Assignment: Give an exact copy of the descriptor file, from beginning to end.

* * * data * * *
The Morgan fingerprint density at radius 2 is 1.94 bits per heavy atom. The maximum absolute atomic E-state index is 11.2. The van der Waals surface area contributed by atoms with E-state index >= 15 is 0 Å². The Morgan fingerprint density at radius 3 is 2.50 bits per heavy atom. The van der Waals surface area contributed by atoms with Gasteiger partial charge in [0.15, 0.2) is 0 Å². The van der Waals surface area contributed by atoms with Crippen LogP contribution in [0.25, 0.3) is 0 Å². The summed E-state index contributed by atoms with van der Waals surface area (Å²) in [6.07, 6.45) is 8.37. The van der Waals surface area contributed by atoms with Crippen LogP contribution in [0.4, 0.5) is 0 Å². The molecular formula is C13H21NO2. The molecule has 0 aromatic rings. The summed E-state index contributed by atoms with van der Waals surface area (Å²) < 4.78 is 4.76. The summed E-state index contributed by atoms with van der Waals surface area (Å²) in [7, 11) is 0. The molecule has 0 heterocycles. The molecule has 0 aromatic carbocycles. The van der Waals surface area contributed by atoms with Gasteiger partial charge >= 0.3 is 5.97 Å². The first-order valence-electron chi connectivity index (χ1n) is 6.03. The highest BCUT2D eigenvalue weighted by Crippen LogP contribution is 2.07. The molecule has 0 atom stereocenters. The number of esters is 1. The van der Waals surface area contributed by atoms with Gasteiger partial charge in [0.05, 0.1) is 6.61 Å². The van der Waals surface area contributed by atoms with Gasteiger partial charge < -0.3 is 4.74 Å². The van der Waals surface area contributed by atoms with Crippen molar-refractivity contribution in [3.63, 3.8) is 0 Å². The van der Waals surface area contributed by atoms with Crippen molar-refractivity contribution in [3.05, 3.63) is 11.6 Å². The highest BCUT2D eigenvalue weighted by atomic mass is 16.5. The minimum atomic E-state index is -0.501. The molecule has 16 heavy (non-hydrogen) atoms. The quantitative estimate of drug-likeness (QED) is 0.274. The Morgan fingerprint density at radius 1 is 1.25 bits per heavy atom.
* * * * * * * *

The Morgan fingerprint density at radius 2 is 1.94 bits per heavy atom. The maximum absolute atomic E-state index is 11.2. The van der Waals surface area contributed by atoms with E-state index >= 15 is 0 Å². The Morgan fingerprint density at radius 3 is 2.50 bits per heavy atom. The van der Waals surface area contributed by atoms with Gasteiger partial charge in [0.15, 0.2) is 0 Å². The van der Waals surface area contributed by atoms with Crippen LogP contribution in [0.25, 0.3) is 0 Å². The summed E-state index contributed by atoms with van der Waals surface area (Å²) in [6.07, 6.45) is 8.37. The van der Waals surface area contributed by atoms with Crippen LogP contribution in [0.4, 0.5) is 0 Å². The molecular formula is C13H21NO2. The molecule has 0 aromatic rings. The summed E-state index contributed by atoms with van der Waals surface area (Å²) < 4.78 is 4.76. The summed E-state index contributed by atoms with van der Waals surface area (Å²) in [7, 11) is 0. The molecule has 0 heterocycles. The molecule has 0 aromatic carbocycles. The van der Waals surface area contributed by atoms with Gasteiger partial charge >= 0.3 is 5.97 Å². The first-order valence-electron chi connectivity index (χ1n) is 6.03. The highest BCUT2D eigenvalue weighted by Crippen LogP contribution is 2.07. The molecule has 0 atom stereocenters. The number of esters is 1. The van der Waals surface area contributed by atoms with Gasteiger partial charge in [0.05, 0.1) is 6.61 Å². The van der Waals surface area contributed by atoms with Gasteiger partial charge < -0.3 is 4.74 Å². The van der Waals surface area contributed by atoms with Crippen molar-refractivity contribution in [3.63, 3.8) is 0 Å². The van der Waals surface area contributed by atoms with Crippen molar-refractivity contribution in [3.05, 3.63) is 11.6 Å². The highest BCUT2D eigenvalue weighted by atomic mass is 16.5. The minimum atomic E-state index is -0.501. The molecule has 16 heavy (non-hydrogen) atoms. The quantitative estimate of drug-likeness (QED) is 0.274. The Morgan fingerprint density at radius 1 is 1.25 bits per heavy atom.